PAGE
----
2014 Legislative Session Overview
NYSAC’s Legislative Team has been carefully analyzing bills passed by both the State Assembly and Senate during this State Legislative Session. A brief overview of actions that may impact counties is below; a more detailed report will be released in the coming weeks.
Over the course of the just-concluded State Legislative Session, state lawmakers passed a total of 2,603 bills. Since January 1, 2014, the Senate passed 1,460 bills. Assembly passed 1,143. Of these, 658 passed both houses; 500 of which passed in the last two weeks of the legislative session.
Post-Budget Legislative Action
The post-budget legislative priorities for the Governor and Legislative Leaders included:
1) Public Financing of Campaigns
2) The DREAM Act, state-financed tuition assistance to undocumented NY children
3) Women’s Equality Act (all 10 planks)
4) Minimum Wage increase
5) Heroin and Drug Abuse Legislation
6) Legalization of Medical Marijuana
7) Changes to the common core and teacher evaluation requirements
The first four items on the list were not passed, and as the session drew to a close the Governor focused his efforts on garnering agreements on the final three items. The package of 11 bills to address the heroin abuse epidemic in New York and the legalization of medical marijuana will impact county government operations. The full effect will not be known until regulations are put into place to define these two programs.
Heroin and Drug Abuse Legislation
A package of 11 bills has been signed into law. The package is designed to increase criminal penalties for selling heroin and related drugs, provide a statewide public health and safety education campaign about the dangers of heroin and opioid abuse, increase resources to assist law enforcement and substance abuse and public health officials in dealing with the epidemic, and also modify state insurance law to require coverage of certain substance abuse inpatient and outpatient detox and rehabilitation.
Each of these elements will have an impact on county public health, mental health, public safety operations as well as impacting counties as employers due to the new health insurance mandate.
Legalizing Medical Marijuana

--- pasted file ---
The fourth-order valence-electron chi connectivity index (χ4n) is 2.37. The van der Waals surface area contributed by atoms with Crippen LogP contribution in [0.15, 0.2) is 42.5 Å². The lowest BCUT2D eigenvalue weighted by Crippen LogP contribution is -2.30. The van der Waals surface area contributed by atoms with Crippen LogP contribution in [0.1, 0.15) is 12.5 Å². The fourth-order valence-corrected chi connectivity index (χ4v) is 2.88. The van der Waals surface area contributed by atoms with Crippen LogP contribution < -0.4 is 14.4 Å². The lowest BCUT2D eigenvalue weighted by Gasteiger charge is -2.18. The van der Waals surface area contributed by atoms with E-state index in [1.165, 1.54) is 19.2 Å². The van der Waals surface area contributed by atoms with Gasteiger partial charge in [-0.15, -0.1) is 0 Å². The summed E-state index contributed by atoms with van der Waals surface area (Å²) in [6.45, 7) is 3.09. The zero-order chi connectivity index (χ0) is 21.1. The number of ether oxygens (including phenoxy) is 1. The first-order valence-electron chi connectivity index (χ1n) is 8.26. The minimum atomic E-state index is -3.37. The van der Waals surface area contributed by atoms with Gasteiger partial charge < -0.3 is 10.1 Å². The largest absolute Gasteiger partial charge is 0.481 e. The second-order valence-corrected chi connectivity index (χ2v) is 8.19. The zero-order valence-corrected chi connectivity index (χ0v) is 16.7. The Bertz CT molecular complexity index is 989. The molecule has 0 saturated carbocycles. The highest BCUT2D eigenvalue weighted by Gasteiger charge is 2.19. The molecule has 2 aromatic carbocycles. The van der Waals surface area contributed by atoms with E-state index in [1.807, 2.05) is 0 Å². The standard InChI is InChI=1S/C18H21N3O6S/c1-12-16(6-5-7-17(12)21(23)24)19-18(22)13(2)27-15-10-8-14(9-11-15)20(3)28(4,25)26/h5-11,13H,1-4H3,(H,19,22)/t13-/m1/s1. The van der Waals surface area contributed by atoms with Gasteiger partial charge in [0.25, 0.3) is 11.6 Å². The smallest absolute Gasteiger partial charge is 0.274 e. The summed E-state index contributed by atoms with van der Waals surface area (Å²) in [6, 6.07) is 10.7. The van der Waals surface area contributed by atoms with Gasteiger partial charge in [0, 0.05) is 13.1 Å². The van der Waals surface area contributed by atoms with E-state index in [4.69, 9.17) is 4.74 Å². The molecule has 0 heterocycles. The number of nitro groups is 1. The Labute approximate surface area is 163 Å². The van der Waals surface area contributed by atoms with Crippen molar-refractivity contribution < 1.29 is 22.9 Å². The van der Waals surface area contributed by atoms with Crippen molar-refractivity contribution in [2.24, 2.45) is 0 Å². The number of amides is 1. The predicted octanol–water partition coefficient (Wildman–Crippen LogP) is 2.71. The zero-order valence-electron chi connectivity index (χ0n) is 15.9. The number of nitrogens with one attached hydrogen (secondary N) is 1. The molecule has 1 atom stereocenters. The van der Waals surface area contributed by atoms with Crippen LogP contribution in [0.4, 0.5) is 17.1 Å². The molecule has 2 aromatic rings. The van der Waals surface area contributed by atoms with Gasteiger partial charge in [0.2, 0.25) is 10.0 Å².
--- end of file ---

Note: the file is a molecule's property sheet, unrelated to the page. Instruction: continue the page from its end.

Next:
A comprehensive bill that legalizes the use of medical marijuana was passed by the Legislature and agreed to by the Governor. The bill requires regulatory standards and public safety systems be put in place before any marijuana derivatives are available for medical purposes. The bill controls the types of illness that can be treated with medical marijuana and lays out a strict enforcement and distribution system for manufacturing and dispensing the drug. The bill envisions at least 18 months before any medical marijuana is dispensed.
The bill does provide revenue-sharing to counties that host marijuana manufacturing facilities or dispensaries. The law provides for five in-state manufacturers that may each operate up to four dispensaries. To support the regulatory, health monitoring, licensing, and security infrastructure necessary to implement the law, a 7 percent excise tax will be imposed on the retail cost of the drugs (not to be paid at point-of-sale by the consumer). Of the total excise taxes collected:
* 22.5 percent is to be set aside and distributed to counties that host a manufacturer of medical marijuana;
* 22.5 percent is to be set aside and distributed to counties that host a medical marijuana dispensary;
* Funds are distributed based on a county’s proportionate share of the manufacturing and dispensing total statewide.
Home Rule Authority
The 2014 Legislative year does not encompass the major sales tax renewal period for most counties, which occurs every other year, but a handful of counties required renewal of local revenue items (or sought authority to establish new revenue options) including the mortgage recording tax, hotel occupancy tax, personal income tax for NYC, wireless public safety surcharge, real estate transfer tax and red light or speed cameras. This is in addition to dozens of other home rule bills which may or may not have had a revenue impact for counties.
As has been the case in recent years, bills establishing new or increasing existing local revenues have been difficult to get through the State Legislature. Extensions of local revenue authority have been adopted more regularly, but even these bills can face challenges for counties. About 10 bills sought to establish a new, or increase an existing, revenue option (outside of sales tax) over the last two years, but only three were passed by both houses in 2014: two were related to establishing a $.30 cellular surcharge to support 911 public safety operations and the other authorized Nassau and Suffolk to install speed cameras in school zones.
NYSAC’s 2014 Fall Seminar: September 22-24
The 2014 NYSAC Fall Seminar will take place September 22-24 at the Hyatt/Buffalo Niagara Convention Center in Buffalo (Erie County). Further details and registration will be available soon.
In Other News
Court of Appeals ruling: A local government can ban oil, gas mining activities
On June 30, New York State’s highest court ruled that local governments have the home rule authority to ban oil and gas mining. This case includes a local government’s ability to locally ban hydraulic fracturing.
The 5-2 decision upheld the lower court ruling allowing the towns of Dryden and Middlefield to ban these actives through local law stating- as currently written – state laws pertaining to oil and gas mining law do not supersede a local government’s home rule authority.